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ACTS JjJI/'1ABOUT VIOLINS

AND

VIOLIN-MAKING

By

Hans Tietgen

Published by the Author S2 Union Square, New York Copyriabt 190+

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Wohl Viel1s 6eul dent Mmsc/Jengrisll Ndnrrg: Das Beste 6/n"IJI du nrme Eifallrrnr.
-Bodnutedl.

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VIOLINS AND THEIR MAKING


Introduction
For, anyone who is deeply interested in violins and their construction, and who by long years of care ful study and experiment has acquired a rich store of knowledge relating to this fascinating theme, noth ing is more natural than that he should wish to share with others the results of his. labor and re search. Especially is this the case if a lifetime has to re-discover the lost been spent in the attempt

secret of the indescribably beautiful tone of the Stradi vari or Guarneri, which, for nearly two centuries, has baffled investigators in every part of the world. There is a voluminous literature on the subject of violins and their making, particularly regarding old violins, and we owe a debt of gratitude to the men that acquainted the world with the great masters who made those wonderful instruments-although it must

be admitted that many of their books were probably


conceived in the spirit of an advertisement, which naturally limits their intrinsic value. New violins, too, have been the subject of many treatises, and however interesting such works may be to the historian and the scientist, they are of no value
to the violin-maker; for theorizing in this art has never

been productive of any favorable results.


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True auc-

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cess can be obtained only by practical study and ex periment.

responsible

It is to be regretted that conceit and ignorance are


for many books on the violin, and that the

innocent public is so often deceived as to their value. determine wh o is to be considered a reli able authority. cence of the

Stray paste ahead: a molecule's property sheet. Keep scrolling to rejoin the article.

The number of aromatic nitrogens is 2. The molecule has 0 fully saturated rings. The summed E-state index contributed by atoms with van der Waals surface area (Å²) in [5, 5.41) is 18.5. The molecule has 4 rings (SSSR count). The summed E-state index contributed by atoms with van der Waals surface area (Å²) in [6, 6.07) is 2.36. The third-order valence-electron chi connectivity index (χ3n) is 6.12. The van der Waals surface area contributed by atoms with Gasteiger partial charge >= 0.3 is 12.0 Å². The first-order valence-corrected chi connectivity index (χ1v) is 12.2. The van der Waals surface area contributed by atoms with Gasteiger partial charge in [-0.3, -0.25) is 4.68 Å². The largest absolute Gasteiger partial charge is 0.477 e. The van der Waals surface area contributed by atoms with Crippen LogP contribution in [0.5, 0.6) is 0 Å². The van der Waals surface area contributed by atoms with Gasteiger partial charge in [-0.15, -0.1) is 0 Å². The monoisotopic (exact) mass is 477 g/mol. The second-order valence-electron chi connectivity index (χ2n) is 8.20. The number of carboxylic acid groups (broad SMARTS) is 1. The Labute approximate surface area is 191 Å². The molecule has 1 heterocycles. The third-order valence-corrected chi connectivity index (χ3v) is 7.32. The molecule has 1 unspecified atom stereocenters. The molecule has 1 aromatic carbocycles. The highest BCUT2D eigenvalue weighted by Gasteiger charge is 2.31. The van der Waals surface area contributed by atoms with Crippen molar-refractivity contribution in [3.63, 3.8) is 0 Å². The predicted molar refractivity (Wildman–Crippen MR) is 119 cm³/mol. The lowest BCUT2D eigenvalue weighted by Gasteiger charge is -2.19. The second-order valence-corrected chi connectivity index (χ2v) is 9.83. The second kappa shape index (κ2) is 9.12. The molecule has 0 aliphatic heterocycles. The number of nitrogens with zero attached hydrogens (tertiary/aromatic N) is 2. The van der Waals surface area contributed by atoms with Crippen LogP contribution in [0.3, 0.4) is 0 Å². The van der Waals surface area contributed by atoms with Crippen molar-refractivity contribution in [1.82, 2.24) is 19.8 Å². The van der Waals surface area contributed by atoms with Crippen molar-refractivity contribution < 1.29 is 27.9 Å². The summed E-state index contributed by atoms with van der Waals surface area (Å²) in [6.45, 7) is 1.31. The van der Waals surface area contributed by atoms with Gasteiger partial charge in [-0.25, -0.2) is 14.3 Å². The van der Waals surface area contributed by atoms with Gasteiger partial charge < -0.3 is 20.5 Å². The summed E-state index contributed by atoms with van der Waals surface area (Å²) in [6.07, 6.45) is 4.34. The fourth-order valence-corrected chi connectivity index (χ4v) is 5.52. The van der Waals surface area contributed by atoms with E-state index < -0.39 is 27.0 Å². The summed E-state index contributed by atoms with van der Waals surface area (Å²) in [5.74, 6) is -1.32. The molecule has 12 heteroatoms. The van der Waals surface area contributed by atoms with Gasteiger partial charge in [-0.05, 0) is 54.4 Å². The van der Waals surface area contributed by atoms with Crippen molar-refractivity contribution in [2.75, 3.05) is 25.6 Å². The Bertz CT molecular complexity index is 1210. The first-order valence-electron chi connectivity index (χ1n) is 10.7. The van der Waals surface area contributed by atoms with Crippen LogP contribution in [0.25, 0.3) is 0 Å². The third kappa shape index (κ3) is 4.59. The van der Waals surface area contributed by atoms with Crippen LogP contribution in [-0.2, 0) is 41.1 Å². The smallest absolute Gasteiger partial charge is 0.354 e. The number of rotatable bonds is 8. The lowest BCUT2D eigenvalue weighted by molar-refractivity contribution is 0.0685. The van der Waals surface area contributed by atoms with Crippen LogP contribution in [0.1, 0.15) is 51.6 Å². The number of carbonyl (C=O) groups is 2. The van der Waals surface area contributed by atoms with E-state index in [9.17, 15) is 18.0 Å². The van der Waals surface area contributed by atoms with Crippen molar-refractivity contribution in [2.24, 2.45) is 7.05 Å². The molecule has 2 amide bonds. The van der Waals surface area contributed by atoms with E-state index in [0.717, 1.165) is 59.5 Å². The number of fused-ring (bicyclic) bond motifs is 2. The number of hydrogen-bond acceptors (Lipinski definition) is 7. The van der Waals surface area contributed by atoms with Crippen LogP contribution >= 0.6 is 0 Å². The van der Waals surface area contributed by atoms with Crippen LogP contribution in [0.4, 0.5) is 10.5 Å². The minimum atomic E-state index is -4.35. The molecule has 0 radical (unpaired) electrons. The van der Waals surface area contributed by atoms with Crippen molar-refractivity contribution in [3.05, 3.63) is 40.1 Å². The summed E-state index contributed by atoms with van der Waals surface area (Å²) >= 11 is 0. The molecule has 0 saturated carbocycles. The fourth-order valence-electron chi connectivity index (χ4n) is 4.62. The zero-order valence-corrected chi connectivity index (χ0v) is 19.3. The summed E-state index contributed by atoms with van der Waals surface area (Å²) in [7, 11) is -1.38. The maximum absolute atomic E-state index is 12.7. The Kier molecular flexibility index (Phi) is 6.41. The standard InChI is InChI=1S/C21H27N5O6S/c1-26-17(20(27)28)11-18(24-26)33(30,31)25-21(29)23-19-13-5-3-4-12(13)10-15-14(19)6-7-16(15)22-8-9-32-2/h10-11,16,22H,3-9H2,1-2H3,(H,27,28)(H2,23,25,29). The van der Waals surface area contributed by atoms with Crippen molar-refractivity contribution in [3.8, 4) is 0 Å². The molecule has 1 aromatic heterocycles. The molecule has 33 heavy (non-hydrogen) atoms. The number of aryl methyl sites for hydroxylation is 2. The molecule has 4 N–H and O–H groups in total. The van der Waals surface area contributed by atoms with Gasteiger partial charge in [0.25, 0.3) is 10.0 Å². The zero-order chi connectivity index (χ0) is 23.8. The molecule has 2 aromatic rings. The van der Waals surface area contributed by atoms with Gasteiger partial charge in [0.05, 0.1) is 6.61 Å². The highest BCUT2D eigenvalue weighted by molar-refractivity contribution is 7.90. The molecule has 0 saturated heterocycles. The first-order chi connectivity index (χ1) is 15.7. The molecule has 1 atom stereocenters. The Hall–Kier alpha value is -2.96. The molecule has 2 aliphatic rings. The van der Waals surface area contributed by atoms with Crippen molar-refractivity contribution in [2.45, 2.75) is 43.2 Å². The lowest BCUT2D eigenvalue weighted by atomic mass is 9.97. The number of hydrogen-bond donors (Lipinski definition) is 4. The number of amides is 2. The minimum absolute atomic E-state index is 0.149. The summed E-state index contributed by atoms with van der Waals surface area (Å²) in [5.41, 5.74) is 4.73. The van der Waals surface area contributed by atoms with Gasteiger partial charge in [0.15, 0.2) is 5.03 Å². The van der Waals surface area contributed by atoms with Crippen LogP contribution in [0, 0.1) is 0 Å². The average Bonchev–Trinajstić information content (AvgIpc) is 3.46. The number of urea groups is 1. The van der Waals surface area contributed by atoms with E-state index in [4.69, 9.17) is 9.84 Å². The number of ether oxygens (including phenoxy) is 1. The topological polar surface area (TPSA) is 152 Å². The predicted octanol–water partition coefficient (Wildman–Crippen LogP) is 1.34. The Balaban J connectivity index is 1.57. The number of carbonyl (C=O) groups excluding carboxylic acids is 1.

In this age of the art of advertising, it is difficult to

The purpose of this booklet is to show how the inno

dishonest dealings by
feited confidence.

public

is abused and made the basis of

people

without conscience, and

how, for that reason, violin-dealers have so often for

for many years, because the value of genuine old vio


fHsion in the wake of competition. against new violins.
,,, ,,.

The business has been demoralized

lins fluctuates, and is often exaggerated by the con But the worst of this state of things is the prejudice May th i s booklet do its share

toward counteracting that prejudice and paving the

for

m o re

advanced views on the subj ect.

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OLD

VIOLINS

The First Period


The violin as we have it in its present fonn, had to go through a very long process of evolution before it came to be recognized in configuration and tone as the most important and perfect of musical instruments. String instruments existed in remote antiquity, their origin -being probably traceable to Egypt. tive The primi

sire for better music, into an instrument with a sound ing board, and strung with strings which were made te vibrate by being played with fingers or with the bow, producing tone, the quality of which was wonderfully perfected as the instrument improved.

rebec,

or

rebeck,

developed with the growillg de

Rise of the Art


Italy is the country in which it next appeared.

At

the beginning of the sixteenth century the violin in its present fonn was being manufactured by Italians, to whom undoubtedly is due the credit of having per fected the instrument, which is now built on other Jines than its predecessors, the 'Viola di

viola da
them.

Concerning the real inventors of the violin, doubt. Some consider Tieffen

gamba,

and should not be confounded with

braccia

or

historians are in

brucker, some Kerlin the first maker of the violin, and the Italians claim the honor for Gaspar da Salo. It is a fact that before Gaspar da Salo there was
no positive knowledge about violins, and the preceding or earlier names may be the invention of a shrewd 7
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French violin-maker, who by skil ful imitation de ceived the public


.

Into this country, too, such instru

ments have been imported; and exorbitant prices are


demanded foF them.

Clima% and Decadence


W ith Gaspar da Salo the art of violin-making de

veloped to an admirable degree.

Niccolo Amati im

pr oved upon the work of those that went .before him,


an d Stradivarius, the master of all masters, brought the art to its highest perfecti on. After Joseph Guar nerius a rapid decline set in, and the height attained in the Stradivarius period was never again reached. Some masters, it is true, either pupils or c onte mpora ries of Stradivarius, left good instruments which are to- day highl y prized. but they gen erally show distinct traces of imperfection, and are often estimated be yond their actual worth. The success of Stradivarius, which made many of his successors covetous for his fa me, led to the pro duction of many spurious instruments.
rpan!i for violins increased, and

As the de

the trade began

to grow, the art found followers in France, Ger


many and England, where it was degraded by whole

sale manufacture

Not satisfied with making cheap

grades of inferior material, naturally poorer in tone, the trade stooped to the trick of ascribing these imperfect and inferior instruments to famous makera
.

Many a Mittenwald or Mirecourt violin is to-day c alled